When U-M President Marion L. Burton died in February 1925, so did hopes of President Calvin Coolidge coming to campus as that spring’s commencement speaker.
The friendship between Burton and Coolidge dated to their days in Massachusetts when Coolidge was governor and Burton was president of Smith College.
In June 1924, as U-M president, Burton delivered a rousing nominating speech for Coolidge at the National Republican Convention. The Los Angeles Times depicted Burton as “tall, stalwart, red-headed, sweating, chin-thrusting wrathful.”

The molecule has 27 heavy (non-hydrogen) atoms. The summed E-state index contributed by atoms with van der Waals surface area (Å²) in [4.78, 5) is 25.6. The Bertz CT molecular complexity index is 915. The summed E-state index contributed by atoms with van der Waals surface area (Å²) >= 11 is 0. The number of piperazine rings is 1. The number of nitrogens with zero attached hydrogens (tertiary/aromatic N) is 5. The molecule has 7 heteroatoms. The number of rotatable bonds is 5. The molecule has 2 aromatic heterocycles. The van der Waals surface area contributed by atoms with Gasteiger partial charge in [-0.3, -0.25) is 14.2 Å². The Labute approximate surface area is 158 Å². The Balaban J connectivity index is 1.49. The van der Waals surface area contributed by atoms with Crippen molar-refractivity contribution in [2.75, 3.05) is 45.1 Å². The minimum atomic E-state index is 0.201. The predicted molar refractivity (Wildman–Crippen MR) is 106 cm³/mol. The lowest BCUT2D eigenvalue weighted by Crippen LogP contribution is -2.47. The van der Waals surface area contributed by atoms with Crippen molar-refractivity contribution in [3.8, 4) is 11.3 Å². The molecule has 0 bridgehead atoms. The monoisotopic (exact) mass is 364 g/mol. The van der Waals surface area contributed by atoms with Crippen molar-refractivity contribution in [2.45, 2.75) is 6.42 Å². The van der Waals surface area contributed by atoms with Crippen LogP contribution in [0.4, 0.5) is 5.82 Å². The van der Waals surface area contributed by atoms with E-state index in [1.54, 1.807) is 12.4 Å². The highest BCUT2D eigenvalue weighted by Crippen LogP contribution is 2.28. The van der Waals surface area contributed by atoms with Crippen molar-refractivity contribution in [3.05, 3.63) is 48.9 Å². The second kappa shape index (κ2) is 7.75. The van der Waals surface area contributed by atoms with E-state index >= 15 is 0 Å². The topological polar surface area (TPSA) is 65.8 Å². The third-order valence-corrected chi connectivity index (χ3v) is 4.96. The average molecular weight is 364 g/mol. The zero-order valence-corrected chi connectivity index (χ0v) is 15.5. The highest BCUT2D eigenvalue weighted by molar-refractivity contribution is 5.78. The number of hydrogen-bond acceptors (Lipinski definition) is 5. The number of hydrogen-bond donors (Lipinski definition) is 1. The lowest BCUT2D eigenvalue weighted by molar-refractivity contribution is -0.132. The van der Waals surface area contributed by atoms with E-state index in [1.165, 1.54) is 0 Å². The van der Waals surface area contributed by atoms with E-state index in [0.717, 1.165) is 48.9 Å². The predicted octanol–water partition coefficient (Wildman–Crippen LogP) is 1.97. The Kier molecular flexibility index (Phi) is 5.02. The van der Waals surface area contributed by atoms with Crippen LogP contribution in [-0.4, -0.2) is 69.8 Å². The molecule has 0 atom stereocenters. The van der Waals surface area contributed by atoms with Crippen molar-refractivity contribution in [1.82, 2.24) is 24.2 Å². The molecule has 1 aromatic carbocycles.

It appeared Coolidge planned to reciprocate his friend’s speech with a talk at the University. Reports were that Coolidge planned to accept an invitation from the Board of Regents to address U-M graduates at June 1925 ceremonies. Following Burton’s death, however, Coolidge changed his mind about an Ann Arbor visit.
Sources: New York Times; Los Angeles Times; Marion Leroy Burton papers, Bentley Historical Library
Letter: Marion L. Burton papers, Bentley Historical Library, University of Michigan